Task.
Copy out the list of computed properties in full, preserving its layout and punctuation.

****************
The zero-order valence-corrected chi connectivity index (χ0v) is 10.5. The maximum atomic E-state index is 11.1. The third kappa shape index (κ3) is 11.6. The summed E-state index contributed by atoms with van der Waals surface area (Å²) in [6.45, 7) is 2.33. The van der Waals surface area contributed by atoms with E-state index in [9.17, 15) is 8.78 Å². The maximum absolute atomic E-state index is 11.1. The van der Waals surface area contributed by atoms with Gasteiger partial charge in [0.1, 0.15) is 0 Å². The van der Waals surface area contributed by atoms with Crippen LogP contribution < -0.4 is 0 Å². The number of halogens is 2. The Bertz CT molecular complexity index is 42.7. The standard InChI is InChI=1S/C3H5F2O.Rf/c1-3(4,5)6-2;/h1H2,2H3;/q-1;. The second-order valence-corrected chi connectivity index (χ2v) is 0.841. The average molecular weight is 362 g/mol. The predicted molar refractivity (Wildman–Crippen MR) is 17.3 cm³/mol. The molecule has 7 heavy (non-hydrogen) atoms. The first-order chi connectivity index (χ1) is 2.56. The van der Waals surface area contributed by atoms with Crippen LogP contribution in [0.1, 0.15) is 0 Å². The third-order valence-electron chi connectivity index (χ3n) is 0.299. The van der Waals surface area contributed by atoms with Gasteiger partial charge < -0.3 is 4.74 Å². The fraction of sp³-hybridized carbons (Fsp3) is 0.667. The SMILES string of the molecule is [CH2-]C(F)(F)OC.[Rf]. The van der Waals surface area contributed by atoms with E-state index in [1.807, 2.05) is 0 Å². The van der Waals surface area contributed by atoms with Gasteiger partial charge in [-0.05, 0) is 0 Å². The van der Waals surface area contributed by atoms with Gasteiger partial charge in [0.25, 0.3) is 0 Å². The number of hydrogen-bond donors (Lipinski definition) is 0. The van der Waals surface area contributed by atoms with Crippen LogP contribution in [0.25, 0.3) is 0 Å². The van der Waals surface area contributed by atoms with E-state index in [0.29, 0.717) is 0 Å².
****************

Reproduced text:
The zero-order valence-corrected chi connectivity index (χ0v) is 10.5. The maximum atomic E-state index is 11.1. The third kappa shape index (κ3) is 11.6. The summed E-state index contributed by atoms with van der Waals surface area (Å²) in [6.45, 7) is 2.33. The van der Waals surface area contributed by atoms with E-state index in [9.17, 15) is 8.78 Å². The maximum absolute atomic E-state index is 11.1. The van der Waals surface area contributed by atoms with Gasteiger partial charge in [0.1, 0.15) is 0 Å². The van der Waals surface area contributed by atoms with Crippen LogP contribution < -0.4 is 0 Å². The number of halogens is 2. The Bertz CT molecular complexity index is 42.7. The standard InChI is InChI=1S/C3H5F2O.Rf/c1-3(4,5)6-2;/h1H2,2H3;/q-1;. The second-order valence-corrected chi connectivity index (χ2v) is 0.841. The average molecular weight is 362 g/mol. The predicted molar refractivity (Wildman–Crippen MR) is 17.3 cm³/mol. The molecule has 7 heavy (non-hydrogen) atoms. The first-order chi connectivity index (χ1) is 2.56. The van der Waals surface area contributed by atoms with Crippen LogP contribution in [0.1, 0.15) is 0 Å². The third-order valence-electron chi connectivity index (χ3n) is 0.299. The van der Waals surface area contributed by atoms with Gasteiger partial charge < -0.3 is 4.74 Å². The fraction of sp³-hybridized carbons (Fsp3) is 0.667. The SMILES string of the molecule is [CH2-]C(F)(F)OC.[Rf]. The van der Waals surface area contributed by atoms with E-state index in [1.807, 2.05) is 0 Å². The van der Waals surface area contributed by atoms with Gasteiger partial charge in [-0.05, 0) is 0 Å². The van der Waals surface area contributed by atoms with Gasteiger partial charge in [0.25, 0.3) is 0 Å². The number of hydrogen-bond donors (Lipinski definition) is 0. The van der Waals surface area contributed by atoms with Crippen LogP contribution in [0.25, 0.3) is 0 Å². The van der Waals surface area contributed by atoms with E-state index in [0.29, 0.717) is 0 Å².